前一阵子，英国《金融时报》刊登了世界排名前50位的女首席执行官名单。我向来对此类名单兴趣浓厚，于是便在用早餐时仔细研究了一番。首先，我欣赏了雅芳首席执行官(CEO)佩戴的双排珍珠项链，莎莉公司(Sara Lee) CEO的珍珠白牙齿，以及日本临时雇员公司(Tempstaff)创始人筱原良子(Yoshiko Shinohara)完美得有些诡异的肌肤——她看上去比我年轻，但其实已经74岁了。
接着我阅读了她们的成功秘诀。排名第一的女性——百事公司(PepsiCo)的英德拉?努伊(Indra Nooyi)表示，你必须努力工作并享受乐趣。卡夫(Kraft)的艾琳?罗森菲尔德(Irene Rosenfeld)表示，你必须跟着自己的热情走。其他人则谈到了拥有一位导师、做自己、工作与生活平衡、团队协作和谦逊的重要性。
On Saturday, the FT published a list of the top 50 women chief executives in the world and, loving such lists, I settled down over breakfast to study it. First, I admired the double string of pearls worn by the CEO of Avon; the pearly white teeth of the Sara Lee chief and the spookily perfect skin of Yoshiko Shinohara, founder of Tempstaff in Japan – who looks younger than I do but turns out to be 74.
Next I read the secrets of their success. The number one woman, PepsiCo's Indra Nooyi, says you must work hard and have fun. Irene Rosenfeld of Kraft says you must follow your passion. The others talk about the importance of having a mentor, of being yourself, of work-life balance, of teamwork and of being humble.
Reading this, I felt I was sinking into a low-slung foam chair from which I couldn't get out. It wasn't that there was anything in particular to disagree with. It was that these women, all of whom have achieved exceptional things, mindlessly repeat the caring, sharing views that every modern CEO – male and female – is now required to have.
There was only one discordant note. This was sounded by Dong Mingzhu, who runs a Chinese manufacturer of air conditioners and is rated the ninth most important businesswoman in the world. “I never miss,” she says. “I never admit mistakes and I am always correct.”
I read this and laughed. It was so bracing, so shocking, so out of line that I thought it a joke. This is the management equivalent of saying one is into incest or has a lot of respect for paedophiles.
Yet Sister Dong, as she is sometimes known, has achieved results. Gree Electric Appliances has achieved total shareholder returns in the past three years of 529.5 per cent. Compare this with Avon, say, where Andrea Jung boasts that her biggest inspiration is the 6m strong sales force. Alas, it seems that listening to 6m ideas may have distracted her from the bottom line. Her return over the same period is a poor -10.5 per cent.
One might argue that the Sister-Dong- never-wrong school of management is something that only works in China, where the fondness for autocracy is considerable and theory of management is still about making money and hasn't evolved to include such soppy practices as mentoring or 360-degree feedback.
Yet last week I went to see The September Issue, a documentary about life at American Vogue, and can confirm that the Sister-Dong-never-wrong approach can work quite brilliantly in the most highly evolved and most competitive of industries: fashion.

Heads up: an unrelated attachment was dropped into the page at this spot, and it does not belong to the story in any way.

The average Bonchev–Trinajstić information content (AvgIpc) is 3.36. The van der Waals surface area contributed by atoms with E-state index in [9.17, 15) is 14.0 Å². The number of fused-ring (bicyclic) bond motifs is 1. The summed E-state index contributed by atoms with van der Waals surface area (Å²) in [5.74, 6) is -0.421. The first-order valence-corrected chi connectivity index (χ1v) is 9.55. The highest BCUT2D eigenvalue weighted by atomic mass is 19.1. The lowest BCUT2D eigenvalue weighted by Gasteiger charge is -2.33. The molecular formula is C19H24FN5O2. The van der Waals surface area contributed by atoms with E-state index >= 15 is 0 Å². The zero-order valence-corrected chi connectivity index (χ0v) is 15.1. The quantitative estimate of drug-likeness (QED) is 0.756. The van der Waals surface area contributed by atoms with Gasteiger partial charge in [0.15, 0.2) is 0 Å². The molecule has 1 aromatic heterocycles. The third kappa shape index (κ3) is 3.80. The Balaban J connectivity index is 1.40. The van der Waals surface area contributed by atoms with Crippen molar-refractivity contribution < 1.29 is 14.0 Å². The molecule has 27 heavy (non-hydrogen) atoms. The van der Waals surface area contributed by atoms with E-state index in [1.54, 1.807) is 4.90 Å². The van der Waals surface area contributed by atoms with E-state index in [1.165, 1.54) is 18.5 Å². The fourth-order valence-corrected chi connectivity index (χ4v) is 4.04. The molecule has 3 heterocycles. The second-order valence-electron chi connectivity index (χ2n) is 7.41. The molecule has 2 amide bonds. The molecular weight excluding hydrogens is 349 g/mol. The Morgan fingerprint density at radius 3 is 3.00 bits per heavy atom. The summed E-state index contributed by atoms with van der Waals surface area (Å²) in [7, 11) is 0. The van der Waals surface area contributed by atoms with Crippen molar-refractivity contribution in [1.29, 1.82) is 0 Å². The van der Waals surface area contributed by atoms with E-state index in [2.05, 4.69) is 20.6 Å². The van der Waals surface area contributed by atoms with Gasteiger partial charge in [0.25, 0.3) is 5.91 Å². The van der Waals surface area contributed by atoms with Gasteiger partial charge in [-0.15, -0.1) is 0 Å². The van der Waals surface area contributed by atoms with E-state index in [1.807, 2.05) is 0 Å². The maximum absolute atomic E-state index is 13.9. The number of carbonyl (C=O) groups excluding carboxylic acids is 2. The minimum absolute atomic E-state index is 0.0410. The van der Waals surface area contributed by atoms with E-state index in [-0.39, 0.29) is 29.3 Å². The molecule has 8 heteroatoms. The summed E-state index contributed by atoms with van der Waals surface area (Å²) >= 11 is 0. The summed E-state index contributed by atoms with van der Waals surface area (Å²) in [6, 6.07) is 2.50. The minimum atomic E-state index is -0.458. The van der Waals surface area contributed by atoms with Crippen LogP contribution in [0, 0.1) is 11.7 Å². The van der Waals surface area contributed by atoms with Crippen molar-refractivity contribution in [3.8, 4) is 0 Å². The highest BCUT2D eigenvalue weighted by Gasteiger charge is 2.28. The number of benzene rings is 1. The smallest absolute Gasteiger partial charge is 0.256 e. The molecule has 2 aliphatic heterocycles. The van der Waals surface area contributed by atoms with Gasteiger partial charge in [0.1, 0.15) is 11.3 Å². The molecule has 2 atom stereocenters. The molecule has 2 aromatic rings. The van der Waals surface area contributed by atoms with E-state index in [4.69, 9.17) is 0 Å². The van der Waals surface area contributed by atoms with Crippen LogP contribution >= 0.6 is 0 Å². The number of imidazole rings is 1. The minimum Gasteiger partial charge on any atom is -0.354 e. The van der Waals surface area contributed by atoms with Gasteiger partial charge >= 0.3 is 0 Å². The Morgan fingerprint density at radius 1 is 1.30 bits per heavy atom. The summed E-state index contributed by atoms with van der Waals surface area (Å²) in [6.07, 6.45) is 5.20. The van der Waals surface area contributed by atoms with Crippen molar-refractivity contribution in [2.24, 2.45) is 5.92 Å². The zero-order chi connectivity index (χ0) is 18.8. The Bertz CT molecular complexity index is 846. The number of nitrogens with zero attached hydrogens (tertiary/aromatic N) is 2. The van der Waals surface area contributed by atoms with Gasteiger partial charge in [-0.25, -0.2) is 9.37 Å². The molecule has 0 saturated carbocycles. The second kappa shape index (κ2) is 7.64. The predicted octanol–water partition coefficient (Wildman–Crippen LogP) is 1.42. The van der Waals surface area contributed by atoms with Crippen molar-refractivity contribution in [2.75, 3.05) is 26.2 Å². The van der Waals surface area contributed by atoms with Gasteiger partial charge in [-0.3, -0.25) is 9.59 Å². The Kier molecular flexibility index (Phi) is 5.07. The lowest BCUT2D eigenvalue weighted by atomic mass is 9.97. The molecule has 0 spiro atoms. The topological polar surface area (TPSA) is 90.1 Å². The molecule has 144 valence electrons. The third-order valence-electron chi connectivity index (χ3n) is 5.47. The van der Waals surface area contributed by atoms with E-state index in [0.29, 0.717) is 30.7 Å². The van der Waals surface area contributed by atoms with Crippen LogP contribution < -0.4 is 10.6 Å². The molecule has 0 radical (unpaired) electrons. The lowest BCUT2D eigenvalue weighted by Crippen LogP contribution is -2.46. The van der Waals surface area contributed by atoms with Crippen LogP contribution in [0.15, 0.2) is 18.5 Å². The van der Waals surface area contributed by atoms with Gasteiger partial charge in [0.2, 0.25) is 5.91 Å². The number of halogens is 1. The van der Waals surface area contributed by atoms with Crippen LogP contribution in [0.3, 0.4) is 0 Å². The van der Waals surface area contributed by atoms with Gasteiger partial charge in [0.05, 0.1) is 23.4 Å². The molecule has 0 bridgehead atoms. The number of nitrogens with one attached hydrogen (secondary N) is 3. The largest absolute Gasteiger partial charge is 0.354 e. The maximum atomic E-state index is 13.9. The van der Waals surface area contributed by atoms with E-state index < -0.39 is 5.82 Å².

Anna Wintour, the magazine's editor, is Sister Dong's Manhattan soulmate. In the course of the film, one of her staff comments that working for the magazine is “like belonging to a church”. Does that mean Wintour is the high priestess, she is asked. “No,” she replies. “More like the Pope.”
For 90 minutes, we see a not very personable, deeply repressed woman who never praises anyone and hardly ever smiles, getting into or out of chauffeur- driven cars and telling her underlings their work is ugly or boring. Yet for 20 years, this woman has hung on at the top of her business, while most CEOs – male and female – last four or five years before they are spat out or squashed.
Alas, Wintour did nothing as vulgar in the film as to reflect on her own success as a dictator. So I'm going to attempt to do it for her and explain how a tyrant can rule in the west.
Step one. Have a genius as number two who dares to purse their lips disapprovingly when you get out of line. Wintour's greatest asset is Grace Coddington, her flame-haired creative director, who has lasted 20 years too.
Step two. Make decisions. Most CEOs consult, dither, look over their shoulders, fret about upsetting people and change their minds. Wintour simply decides. And when she's decided, that's it.
Step three. Command respect. Watching the film makes one realise what an enormous deal respect is and how it is
not won by being nicey-nicey. One luckless underling who had been given a frosty bollocking said to the camera: “I am going to kill myself.” But the next time we saw her she was still alive and had redoubled her efforts to do better next time. Praise, it seems, is far less effective as a motivational tool than the desire to please the Pope.
Step four. Be right. Like Dong, Wintour thinks she is never wrong. But in Wintour's case the extraordinary thing is that she almost never is wrong. Partly this is because she is very clever, very experienced, very hard-working, and
minds more than seems reasonable. But it is also because she has been so right for so long that she is now right by
definition. If Anna says fur is in, it's in. If she says Sienna Miller's hair is lacklustre, then it's lacklustre.
Pulling off the same feat with air conditioning must be harder. For Sister Dong, and for all the other CEOs who run complicated, global businesses, it is terribly hard to tell if they are actually wrong or not. And in the meantime they have a choice. Either rule by fear – which still works in China and in fashion – or rule by banging on about passion and mentors and hoping that if you are wrong, no one will notice.
- 4怪异工作吸金多 盘点十大高薪不